I was married to a man who told me that I said "I love you" too much. That to say it cheapened the emotion (quick aside dear reader-major red flag-just trust me on this one). This man was not my first husband.
My first husband was a sweet, loving young man who took delight in me, cared for me, a kind man who did willingly abide me and my hysterical youth, my confusion of drama for passion. He was a patient person who had a deep faith in life's goodness. Naturally, I had to get away from him. I was so young. I love you Scott.
No, the husband who insisted that one could over do "I love you" simply by stating it more than once was my second, my last husband. The one who was invited in to shatter my heart. The one who helped me grow up by being so much a child. He probably still believes that I love you's should be carefully doled out like penicillin or anti-retroviral therapy. Maybe once per relationship. Never between parent and child. That I endured with him is testament to my foolishness and my vanity as he was oh so beautiful to me. What woman in her right mind would tolerate such ridiculousness? I love you Vivek.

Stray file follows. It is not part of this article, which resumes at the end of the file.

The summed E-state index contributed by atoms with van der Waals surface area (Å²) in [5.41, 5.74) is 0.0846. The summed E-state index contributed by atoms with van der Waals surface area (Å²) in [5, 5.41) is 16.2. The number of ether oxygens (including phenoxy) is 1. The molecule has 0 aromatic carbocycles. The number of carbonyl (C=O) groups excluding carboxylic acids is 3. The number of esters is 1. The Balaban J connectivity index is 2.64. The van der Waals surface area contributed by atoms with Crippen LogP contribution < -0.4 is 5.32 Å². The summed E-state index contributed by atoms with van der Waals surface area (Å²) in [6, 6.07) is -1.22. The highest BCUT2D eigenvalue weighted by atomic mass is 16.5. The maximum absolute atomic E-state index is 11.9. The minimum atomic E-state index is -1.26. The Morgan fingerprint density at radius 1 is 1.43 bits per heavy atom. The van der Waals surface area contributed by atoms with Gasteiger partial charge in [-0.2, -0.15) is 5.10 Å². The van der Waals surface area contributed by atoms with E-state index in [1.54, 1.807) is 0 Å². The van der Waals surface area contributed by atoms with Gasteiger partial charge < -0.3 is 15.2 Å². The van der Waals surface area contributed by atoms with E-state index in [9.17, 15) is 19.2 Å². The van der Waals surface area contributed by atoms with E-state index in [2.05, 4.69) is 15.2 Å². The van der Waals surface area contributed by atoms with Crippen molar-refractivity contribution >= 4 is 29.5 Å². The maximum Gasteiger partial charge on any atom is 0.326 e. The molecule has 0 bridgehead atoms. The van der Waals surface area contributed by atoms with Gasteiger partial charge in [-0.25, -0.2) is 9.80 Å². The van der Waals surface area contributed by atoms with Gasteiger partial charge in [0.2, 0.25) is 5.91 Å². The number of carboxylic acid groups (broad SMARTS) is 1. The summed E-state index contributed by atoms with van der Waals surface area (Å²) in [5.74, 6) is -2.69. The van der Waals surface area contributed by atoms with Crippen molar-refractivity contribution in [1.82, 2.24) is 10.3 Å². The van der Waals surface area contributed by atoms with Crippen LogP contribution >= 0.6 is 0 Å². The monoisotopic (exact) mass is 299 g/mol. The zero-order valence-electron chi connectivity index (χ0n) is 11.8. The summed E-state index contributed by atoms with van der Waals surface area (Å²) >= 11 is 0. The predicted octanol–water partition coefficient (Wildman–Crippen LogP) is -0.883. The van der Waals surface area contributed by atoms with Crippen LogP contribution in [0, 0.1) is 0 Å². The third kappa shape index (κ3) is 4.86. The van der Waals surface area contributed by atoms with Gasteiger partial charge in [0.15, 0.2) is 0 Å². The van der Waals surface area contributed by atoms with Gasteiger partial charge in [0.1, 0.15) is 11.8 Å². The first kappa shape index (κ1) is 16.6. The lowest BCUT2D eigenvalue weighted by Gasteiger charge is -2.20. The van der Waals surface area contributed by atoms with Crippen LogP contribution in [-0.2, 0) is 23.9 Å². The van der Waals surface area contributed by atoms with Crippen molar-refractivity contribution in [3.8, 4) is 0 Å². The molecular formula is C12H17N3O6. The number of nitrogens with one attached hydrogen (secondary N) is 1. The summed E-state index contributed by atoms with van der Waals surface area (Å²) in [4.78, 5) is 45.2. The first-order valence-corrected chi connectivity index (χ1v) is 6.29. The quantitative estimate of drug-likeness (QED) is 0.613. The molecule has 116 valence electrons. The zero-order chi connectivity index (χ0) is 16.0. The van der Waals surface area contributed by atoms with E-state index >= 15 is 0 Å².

Recently, I started reading Cherry Menlove's blog which is very sweet and right now a bit sad as her beloved struggles with cancer. She signs off every post with "I love you." Sometimes she adds something else too like, "thank you for visiting" or "I want to wish you joy in the small things." At first, I was a bit struck by the sentiment. I wondered how she could be so sure she loved me.
Now I know that Cherry is on to something and that I had just a few little kinks left over from a failed marriage to work out.
As my son can attest, I have always been lavish with "I love you's" despite the dire warnings and asshat censorship. I am fond of kissing and clinches. But I openly loved just a small circle of people. As my heart reassembled into a new and better organ, I began to feel certain that it's well-being, it's joyful thrum was enhanced by my ability to love in a bigger, better, faster pussycat, more, more way. It is also entirely plausible that one can love the unknown and accept that the truth of love is in the pitching, not the catching.
I am grateful to Cherry for the love. And I love you.